Enhancement of GHB by GHB metabolism-related biomarker studies: Biomarkers are an effective tool with predictive, diagnostic and monitoring functions and are essential in diagnostic and research work in clinical, systemic pharmacology and forensic toxicology[80]. Following a study of metabolism-related markers of GHB in vivo, found that the detectable concentrations of GHB-Gluc and GHB-S in urine were not significantly different from their endogenous concentrations, and that both concentrations in urine remained within the endogenous concentration range after GHB exposure[66]. GHB-Pal is GHB-specific, but it is unstable and easily degraded in biological matrices[72]. SA is extremely unstable in biological matrices and cannot be stored stably even at -20°[74]. In urine, the identification window for GHB conjugates with glutamate, glycine, taurine and carnitine was short and declined rapidly after 8 h of GHB exposure, which did not effectively enhance the detection window for GHB[71].

However, in related studies, there are also subjects with high value studies. 2,4-OH-BA, 3,4-OH-BA, and GA are relatively stable in blood and urine sample matrices[71,74] and also have long detection windows in urine and can be distinguished from their endogenous and exogenous sources[14,76]. The cut-off values for 2,4-OH-BA, 3,4-OH-BA, and GA in blood and urine were 2 mg/l, 3 mg/l, 5 mg/l, 25 mg/l, 50 mg/l and 400 mg/l, respectively[14] and the creatinine-normalized 2,4-OH-BA and 3,4-OH-BA could respectively prolong GHB identification window to 11.5-22 h and 8.5-70 h[76] and high GA concentrations in urine can be maintained for 20 h, even after 24 h of dosing, and can still be identified with their autologous physiological concentrations[77]. In addition, phosphatidyl-GHB (16:0/18:1) has a concentration-dependent and time-dependent GHB exposure and it remains at high levels after 72 h of GHB exposure, but it has been studied relatively low. The results of GHB biomarker studies have demonstrated the correct direction of indirect identification of GHB[73], which can effectively solve the problems of short GHB identification window and differentiation between endogenous and exogenous GHB. Due to the limitations of the study, the statistical relationship between GHB metabolism-related biomarkers and GHB exposure has not been fully established, and the quantitative identification of GHB exposure by biomarkers is still not possible, and further research is needed.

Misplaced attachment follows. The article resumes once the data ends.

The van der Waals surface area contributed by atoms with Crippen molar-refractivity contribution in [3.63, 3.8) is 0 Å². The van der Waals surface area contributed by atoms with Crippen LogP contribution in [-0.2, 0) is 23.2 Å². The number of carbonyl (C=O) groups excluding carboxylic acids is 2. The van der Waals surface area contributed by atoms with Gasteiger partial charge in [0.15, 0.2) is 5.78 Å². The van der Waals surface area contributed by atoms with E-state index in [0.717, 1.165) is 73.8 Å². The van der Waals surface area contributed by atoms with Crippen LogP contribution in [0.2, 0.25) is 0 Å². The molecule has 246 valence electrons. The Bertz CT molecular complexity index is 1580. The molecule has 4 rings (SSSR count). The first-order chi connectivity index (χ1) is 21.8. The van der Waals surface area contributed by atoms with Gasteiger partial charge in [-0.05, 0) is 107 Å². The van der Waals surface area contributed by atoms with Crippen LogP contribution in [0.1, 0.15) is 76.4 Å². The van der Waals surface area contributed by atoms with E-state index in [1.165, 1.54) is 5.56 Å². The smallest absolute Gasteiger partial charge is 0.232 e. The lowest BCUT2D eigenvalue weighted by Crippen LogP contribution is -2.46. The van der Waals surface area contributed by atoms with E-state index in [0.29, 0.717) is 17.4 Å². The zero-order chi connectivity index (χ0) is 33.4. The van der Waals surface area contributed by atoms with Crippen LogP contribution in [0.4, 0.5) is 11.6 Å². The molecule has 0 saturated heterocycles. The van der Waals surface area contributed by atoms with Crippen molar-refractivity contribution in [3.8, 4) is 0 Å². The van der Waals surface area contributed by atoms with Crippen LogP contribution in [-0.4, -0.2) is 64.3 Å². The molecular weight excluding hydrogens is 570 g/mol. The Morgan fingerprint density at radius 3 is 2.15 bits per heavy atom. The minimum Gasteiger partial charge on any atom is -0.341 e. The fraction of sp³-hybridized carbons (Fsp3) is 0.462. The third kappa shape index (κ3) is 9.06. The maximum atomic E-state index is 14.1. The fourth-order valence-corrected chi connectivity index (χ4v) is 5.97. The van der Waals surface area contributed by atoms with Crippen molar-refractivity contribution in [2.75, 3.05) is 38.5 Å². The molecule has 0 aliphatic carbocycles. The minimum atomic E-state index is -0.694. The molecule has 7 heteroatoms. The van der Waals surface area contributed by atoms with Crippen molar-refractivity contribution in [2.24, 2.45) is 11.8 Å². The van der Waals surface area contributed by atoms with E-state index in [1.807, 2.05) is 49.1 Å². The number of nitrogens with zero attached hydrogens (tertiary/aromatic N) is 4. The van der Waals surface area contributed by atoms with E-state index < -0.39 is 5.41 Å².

GHB exists in the body as a physiological compound and is metabolised by a variety of pathways, creating a stable endostasis in the body. The entry of exogenous GHB into the body may alter the equilibrium of this endostasis, which is directly manifested by changes in the concentrations of various physiological compounds in biological samples. Therefore, it is theoretically possible to indirectly identify exogenous GHB by detecting compounds related to GHB metabolism. Currently, research on GHB identification has focused on the discovery of biomarkers that can be substituted for the detection of exogenous GHB[91], such as the search for biomarkers related to GHB metabolism in biological matrices such as blood and urine through targeted and untargeted metabolomics approaches, and the theoretical basis supporting such studies is a comprehensive compendium of GHB biometabolic pathways and their related biomarkers in vivo, therefore, this paper provides a review of the various possible pathways of GHB biometabolism and their biomarkers in vivo, with a view to provide theoretical references for the pharmacokinetics and pharmacology of GHB and indirect identification methods for the direct identification of GHB and the detection of its metabolism-related biomarkers.

Conflict of interests:

The authors declared no conflict of interests.